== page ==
Egypt Scouting 2018


by JoMarie Fecci

WESTERN DESERT, EGYPT (31 March 2018) — The Black Desert had a familiar look to me. It reminded me of some of the landscapes we drove through in the Algerian Sahara. What looks like black volcanic rock piled up or crumbling down creates a surreal landscape and erosion does its work turning the black rocks into fine black sand, covering and blending with the more familiar golden shades.

It was an easy drive from Bawiti back on the highway for a few kilometers before just turning onto an anonymous dirt track heading towards some dark hills in the distance. The mixture of black and gold was striking and I was excited to get deeper into it’s mysteries.

I am now traveling with my Bahariya-based team and we have a solid and well-prepped 1997 Toyota Land Cruiser. Abdou and Ahmed are from Bahariya and grew up with this desert. They know it well, yet Abdou explained to me that there are parts of it they only got to know when the area around the oasis became “interesting” for foreigners. As kids they had never really played or explored in the more desolate spots.

The families of the oasis have been settled for many generations and before tourism and the iron mines gave a boost to their economy, the main livelihood was farming and date palms. Abdou said that maybe his great grandparents or great-great grandparents might’ve remembered a time when caravans still passed this way, but there aren’t any Bedouin nomads in this part of the desert now. And yet the tradition of Bedouin hospitality remained strong.

Driving further into the Black Desert there were some places that looked so harsh and unforgiving I couldn’t imagine that anyone or anything could live there. It had been described as “a landscape straight out of Hades,” but I found it beautiful. And it held some mysteries and surprises.

Walking along one of the more black rock plateaus, Abdou picked up a small strangely shaped black rock. He explained that some years ago this area would be full of people collecting them, as it was said that they fell from space. I am not sure if that meant the starburst-formed rocks were actually bits of meteorites or something else. I thought they might be some kind of oddly eroded lava. Abdou said he didn’t know, but that he doubted they were really extraterrestrial. In the end, it didn’t matter, finding them was still a bit magical…



JoMarie Fecci, of USnomads, sets off on an independent scouting trip across Egypt and Sudan in preparation for an up-coming Sahara expedition. Driving locally-sourced Toyotas and working with small local teams in each region, she will traverse a winding route that jumps off from key points along the Nile as far south as Khartoum, where the Blue and White Niles meet. During the journey she will visit a series of UNESCO world heritage sites focused on the ancient civilizations that occupied the region and meet with local communities. The primary goal of this mission is to assess terrain, security, driving conditions, logistical concerns and approximate timeframes for future travel.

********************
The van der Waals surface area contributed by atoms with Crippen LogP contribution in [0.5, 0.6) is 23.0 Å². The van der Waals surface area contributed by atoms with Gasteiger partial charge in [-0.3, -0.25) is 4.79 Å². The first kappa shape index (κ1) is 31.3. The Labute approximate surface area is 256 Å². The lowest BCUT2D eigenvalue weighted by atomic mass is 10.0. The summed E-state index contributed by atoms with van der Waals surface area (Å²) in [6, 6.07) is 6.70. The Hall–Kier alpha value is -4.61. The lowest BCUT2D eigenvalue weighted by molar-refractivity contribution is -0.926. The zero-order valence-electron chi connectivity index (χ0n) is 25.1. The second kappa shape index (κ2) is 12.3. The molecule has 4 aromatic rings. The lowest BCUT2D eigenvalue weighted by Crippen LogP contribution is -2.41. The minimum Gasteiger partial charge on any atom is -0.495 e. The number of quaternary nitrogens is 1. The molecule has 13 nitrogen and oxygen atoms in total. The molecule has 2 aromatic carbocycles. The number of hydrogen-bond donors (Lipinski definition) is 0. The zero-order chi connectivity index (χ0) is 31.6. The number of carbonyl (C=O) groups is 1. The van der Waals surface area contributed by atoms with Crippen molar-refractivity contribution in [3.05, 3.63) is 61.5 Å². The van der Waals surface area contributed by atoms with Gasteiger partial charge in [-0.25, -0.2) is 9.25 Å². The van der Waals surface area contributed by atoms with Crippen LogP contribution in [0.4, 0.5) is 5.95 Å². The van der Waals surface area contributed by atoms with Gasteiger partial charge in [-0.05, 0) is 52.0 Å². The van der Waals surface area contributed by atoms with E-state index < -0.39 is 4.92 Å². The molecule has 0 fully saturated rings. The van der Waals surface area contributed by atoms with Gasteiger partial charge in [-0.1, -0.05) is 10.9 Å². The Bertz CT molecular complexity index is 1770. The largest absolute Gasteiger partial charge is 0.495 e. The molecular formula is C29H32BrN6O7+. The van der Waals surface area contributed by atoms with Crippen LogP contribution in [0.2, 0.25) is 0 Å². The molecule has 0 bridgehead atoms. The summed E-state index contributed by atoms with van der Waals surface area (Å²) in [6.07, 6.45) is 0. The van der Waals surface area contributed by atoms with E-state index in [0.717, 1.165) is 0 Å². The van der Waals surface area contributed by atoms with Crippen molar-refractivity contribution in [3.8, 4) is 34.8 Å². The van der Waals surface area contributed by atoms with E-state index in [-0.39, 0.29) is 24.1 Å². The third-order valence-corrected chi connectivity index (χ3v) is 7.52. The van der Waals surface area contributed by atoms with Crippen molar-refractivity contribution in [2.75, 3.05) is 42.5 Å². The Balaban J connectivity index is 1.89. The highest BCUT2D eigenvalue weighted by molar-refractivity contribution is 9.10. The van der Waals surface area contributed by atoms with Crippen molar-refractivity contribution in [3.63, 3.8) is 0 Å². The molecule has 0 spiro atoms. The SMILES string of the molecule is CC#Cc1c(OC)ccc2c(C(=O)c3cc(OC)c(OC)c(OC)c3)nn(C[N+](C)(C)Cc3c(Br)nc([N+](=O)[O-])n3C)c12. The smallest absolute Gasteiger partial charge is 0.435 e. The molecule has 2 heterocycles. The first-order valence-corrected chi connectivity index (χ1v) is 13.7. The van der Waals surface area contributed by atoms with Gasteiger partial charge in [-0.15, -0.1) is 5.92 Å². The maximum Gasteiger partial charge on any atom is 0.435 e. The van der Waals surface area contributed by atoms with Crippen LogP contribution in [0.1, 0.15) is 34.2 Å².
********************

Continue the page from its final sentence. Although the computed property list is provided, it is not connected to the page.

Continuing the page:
The Arab Republic of Egypt, is a transcontinental country spanning the northeast corner of Africa and southwest corner of Asia by a land bridge formed by the Sinai Peninsula. With the Mediterranean sea on its northern border, the Gulf of Aqaba to the east, and the Red Sea to the east and south, it occupies a geo-strategic location connecting Europe, Asia and Africa. It has land borders with Gaza and Israel to the east, Sudan to the south, and Libya to the west. Islam is the official religion and Arabic the official language. Egypt is the most populous country in North Africa and the Arab world, with over 95 million inhabitants. Most of the population lives near the banks of the Nile River, in an area of about 40,000 square kilometres (15,000 sq mi), where the only arable land is found. The large regions of the Sahara desert, which constitute most of the country’s territory, are sparsely inhabited. Considered a cradle of civilization, Egypt emerged as one of the world’s first nation states in the tenth millennium BC and iconic monuments such as the Giza Necropolis and its Great Sphinx, as well the ruins of Memphis, Thebes, Karnak, and the Valley of the Kings, reflect this legacy.

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